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Sep 24, 2022
I’m a self-confessed “nobody” amid a throng of fans standing on a red carpet at an “annual honor ceremony” for Uganda’s most prominent “prophet.” But I’m still being urged to pose for the cameras.
“You’re a dignitary,” one of the many minders of Elvis Mbonye tells me. I politely decline the offer.
Welcome to the world of the seemingly very public but yet very inaccessible Prophet Elvis Mbonye and his ever-expanding church, Zoe Fellowship Ministries. The 45-year-old wasreported to be worth $115 million in 2020, in a country where per capita gross domestic product stands at around just $800. To some, his popularity — he counts many of Uganda’s elite and, increasingly, those of other East African nations among his devotees — is part of the growing“prosperity gospel” movement. It’s a theology contending that those who give to their faith and pastor will ultimately also receive material benefits. To others, his realm could also be described simply as PR gospel. And some are even more blunt — to them, he’s just a scammer.
What is clear is that Mbonye’s rise captures the churnings of a country and region. OZY visited his gatherings in recent weeks to decode the mystery of the man that many Ugandans can’t help falling in love with.
—with reporting by Amy Fallon in Kampala, Uganda
Every Tuesday, Ivan Baguma, a 26-year-old dietitian, joins hundreds of Ugandans in braving Kampala’s notorious traffic to make their way to Zoe Grounds, about 30 minutes outside the capital city, to catch a glimpse of Mbonye.
The self-described prophet attracts members of parliament and university professors, human rights lawyers and sports stars, models and professionals like Baguma to his gatherings.
“It’s come to that point where everybody would like to associate with him,” says Baguma, sporting a black tuxedo as he waits at the venue.
It’s a massive time investment — about four hours on a weeknight — to see Mbonye, who normally appears about two-and-a-half hours into the service. He arrives with a fleet of Mercedes-Benz and Range Rovers, and a police escort.
Then there is the real, tangible money cost that supporters bear in the form of donations in one of the world’s poorest countries. Donations are “not just an offering [but] an honor” and “the returns are beyond measure,” Simon Ssenyonga, a lawyer and Mbonye’s public relations chief, tells the crowd while performing the role of master of ceremonies for the evening.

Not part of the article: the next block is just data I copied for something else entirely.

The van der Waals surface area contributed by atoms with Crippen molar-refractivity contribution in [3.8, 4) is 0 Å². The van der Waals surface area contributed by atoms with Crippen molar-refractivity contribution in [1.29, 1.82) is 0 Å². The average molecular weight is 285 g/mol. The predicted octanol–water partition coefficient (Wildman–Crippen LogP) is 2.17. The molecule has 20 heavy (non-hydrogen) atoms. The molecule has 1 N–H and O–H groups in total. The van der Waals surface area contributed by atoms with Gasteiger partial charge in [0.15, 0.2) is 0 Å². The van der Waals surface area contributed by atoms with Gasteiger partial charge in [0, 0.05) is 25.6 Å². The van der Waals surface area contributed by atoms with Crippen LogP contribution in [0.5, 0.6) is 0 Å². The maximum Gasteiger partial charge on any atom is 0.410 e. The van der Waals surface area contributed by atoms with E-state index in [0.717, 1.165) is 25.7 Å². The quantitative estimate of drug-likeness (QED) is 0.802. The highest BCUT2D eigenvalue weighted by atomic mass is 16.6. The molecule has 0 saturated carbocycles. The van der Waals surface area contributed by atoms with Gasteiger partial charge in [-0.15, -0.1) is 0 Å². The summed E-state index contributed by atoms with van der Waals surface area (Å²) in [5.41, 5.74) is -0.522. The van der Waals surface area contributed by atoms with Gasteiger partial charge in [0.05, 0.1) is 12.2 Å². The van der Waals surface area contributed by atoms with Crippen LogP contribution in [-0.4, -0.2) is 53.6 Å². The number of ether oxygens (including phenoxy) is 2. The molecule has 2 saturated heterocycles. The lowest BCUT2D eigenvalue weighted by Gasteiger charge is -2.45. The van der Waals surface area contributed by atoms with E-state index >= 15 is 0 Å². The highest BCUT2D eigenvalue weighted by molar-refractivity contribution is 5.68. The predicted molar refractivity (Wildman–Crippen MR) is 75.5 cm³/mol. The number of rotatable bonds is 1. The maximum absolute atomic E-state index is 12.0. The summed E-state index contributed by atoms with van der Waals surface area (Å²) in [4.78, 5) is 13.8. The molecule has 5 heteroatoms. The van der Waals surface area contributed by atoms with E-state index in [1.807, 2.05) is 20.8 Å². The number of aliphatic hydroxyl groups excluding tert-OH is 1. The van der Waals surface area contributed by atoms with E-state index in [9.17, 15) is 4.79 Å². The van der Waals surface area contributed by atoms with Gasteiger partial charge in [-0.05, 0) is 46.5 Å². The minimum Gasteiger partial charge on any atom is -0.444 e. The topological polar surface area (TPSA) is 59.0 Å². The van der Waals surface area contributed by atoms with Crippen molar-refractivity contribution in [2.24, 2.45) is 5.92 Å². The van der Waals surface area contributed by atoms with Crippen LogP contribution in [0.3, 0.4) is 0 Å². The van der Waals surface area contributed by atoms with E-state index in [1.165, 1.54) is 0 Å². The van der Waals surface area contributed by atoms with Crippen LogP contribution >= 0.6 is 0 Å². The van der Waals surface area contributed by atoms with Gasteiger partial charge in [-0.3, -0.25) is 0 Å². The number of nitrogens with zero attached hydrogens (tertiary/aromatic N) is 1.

“Prophets” are “not a new thing” in Uganda, Baguma tells me. Anglicans, Catholics, Muslims and Pentacostals together constitute almost all of the country’s population. But Mbonye is “really one of a kind,” he insists. Baguma first attended a 2018 service after hearing about it from a friend.
“Before, if you met a prophet, the first thing [people] would think of is a cult,” Baguma says. “I was so scared to associate.”
But Mbonye simplifies things and helps followers navigate life and its complexities, Baguma contends. “He has a lot of wisdom he shares that makes life much easier,” he says. “I literally know what to do, when to do it and how to do it. It’s not a guessing game.”
And the Oscar goes to…
Is it all an act? Certainly not to his followers, who — among other things — point to his apparently successful predictions of global events.
Born in Bugolobi, a Kampala suburb, Mbonye claims his “prophetic journey” started in school when he correctly told his “shocked” girlfriend that she had received a letter from another boy.
He founded his congregation in 1998, the same year that, according to his ownsite, he had an “awe-provoking encounter with the Person of the Holy Spirit in which Elvis’ ‘old’ identity was virtually dissolved, supplanted with a new nature in Christ.”
Since then, Mbonye has made a series of claims that his followers cite as evidence of his ability to foretell the future. In 2004, for instance, he apparentlypredicted the date of the deadly tsunami that rocked South and Southeast Asia. More recently, he claims to have predicted the elections of former U.S. President DonaldTrump’s election and former British Prime MinisterBoris Johnson.